• State-specific poverty lines should be formulated, and these should be updated using the Consumer Price Index-Industrial Worker in urban areas, the Consumer Price Index of Agricultural Labour in rural areas.
  • Discontinuation of ‘Scaling’ of poverty estimates based on National Accounts Statistics (NAS). This presumes that the basket of goods and services used to calculate Consumer Price Index-Industrial Worker and Consumer Price Index-Agricultural Labour reflects the consumption patterns of people with low incomes.

Tendulkar Committee (2009):

  • In 2005, another expert group headed by Suresh Tendulkar was constituted by the Planning Commission to review the methodology used for poverty estimation,
  • There were certain shortcomings in the previous method, based on which the committee introduced four changes. These are as follows:
  1. The committee recommended a shift from calorie consumption-based norms to target nutritional outcomes for poverty estimation and poverty lines.
  2. A similar poverty line basket across rural and urban India
  3. A change in the price adjustment procedure to correct issues related to region and time with price adjustment
  4. Inclusion of private expenditure on education and health while estimating Poverty.
  • The Estimated National Poverty line for 2011-12 was eight hundred and sixteen rupees per capita per month for rural areas and thousand rupees per Capita per month for urban areas.

Rangarajan Committee (2014):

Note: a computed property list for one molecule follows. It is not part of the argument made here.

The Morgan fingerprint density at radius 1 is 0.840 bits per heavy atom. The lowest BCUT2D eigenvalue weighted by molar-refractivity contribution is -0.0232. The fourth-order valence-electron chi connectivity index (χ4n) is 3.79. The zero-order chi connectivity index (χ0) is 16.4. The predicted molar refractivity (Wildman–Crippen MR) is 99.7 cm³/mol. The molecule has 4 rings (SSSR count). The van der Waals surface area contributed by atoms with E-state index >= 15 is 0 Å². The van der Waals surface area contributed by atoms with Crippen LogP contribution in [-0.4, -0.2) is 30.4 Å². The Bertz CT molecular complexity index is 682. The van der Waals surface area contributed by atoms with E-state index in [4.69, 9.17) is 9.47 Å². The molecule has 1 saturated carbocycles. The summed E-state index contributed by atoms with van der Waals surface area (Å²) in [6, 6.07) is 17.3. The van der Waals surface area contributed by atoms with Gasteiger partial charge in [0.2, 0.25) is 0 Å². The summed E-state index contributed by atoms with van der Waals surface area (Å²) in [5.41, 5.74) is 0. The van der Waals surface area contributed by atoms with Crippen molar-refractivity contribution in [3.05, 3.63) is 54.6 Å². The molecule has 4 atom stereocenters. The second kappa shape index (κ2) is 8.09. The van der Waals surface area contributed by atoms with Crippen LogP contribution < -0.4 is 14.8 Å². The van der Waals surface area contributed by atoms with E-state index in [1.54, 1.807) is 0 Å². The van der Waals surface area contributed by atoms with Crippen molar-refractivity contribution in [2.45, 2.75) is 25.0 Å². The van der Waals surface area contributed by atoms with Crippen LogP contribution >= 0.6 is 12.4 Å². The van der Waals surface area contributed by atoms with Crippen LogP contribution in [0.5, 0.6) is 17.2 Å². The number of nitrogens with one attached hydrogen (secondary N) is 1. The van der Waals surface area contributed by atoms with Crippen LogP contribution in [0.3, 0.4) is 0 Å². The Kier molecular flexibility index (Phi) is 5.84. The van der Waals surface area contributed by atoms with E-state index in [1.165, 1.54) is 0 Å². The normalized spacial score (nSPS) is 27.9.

A new expert panel was set up on poverty estimation, headed by C Rangarajan.

The objective of the committee was:

  • To provide an different alternate method to estimate poverty levels and scrutinise whether poverty lines should be fixed only in terms of a consumption basket or if other criteria are also relevant
  • To examine the divergence between the consumption estimates based on the NSSO methodology and those emerging from the National accounts aggregates.
  • To assess international poverty estimation methods and indicate whether, based on these, a specific method for empirical poverty estimation can be developed in India.
  • To suggest how these Poverty estimates can be linked to eligibility and entitlements under the Government’s various schemes.
  • Monthly per capita expenditure of 972 in rural areas and Rs. 1407 in Urban Areas is recommended as the poverty line at the India Level.

Task Force by NITI Aayog (2015):

The Task Force studied the issue of whether a poverty line is required and suggested four options for tracking the poor:

  • Continue with the poverty line given by the Tendulkar committee
  • Switch to the Rangarajan or higher rural and urban poverty lines
  • Check on the progress of the bottom 30% of the population
  • Track progress along specific particular components of material Poverty such as nutrition, housing, electricity, drinking water, sanitation, and connectivity.

Poverty Alleviation Programmes in India:

There are many poverty alleviation programmes in India targeting mainly rural Poverty as the prevalence of Poverty is higher in rural India. It comprises many wage employment programmes, self-employment programmes, social and food security programmes, skill India, etc. Some of them are as follows:

  • Jawahar Gram Samriddhi Yojna
  • National Old age Pension scheme
  • National Family Benefit Scheme
  • Annapurna Scheme
  • Pradhan Mantri Gramin Awaas Yojna
  • Mahatma Gandhi National Rural Employment Guarantee Act (MGNAREGA)
  • Integrated Rural Development Programme.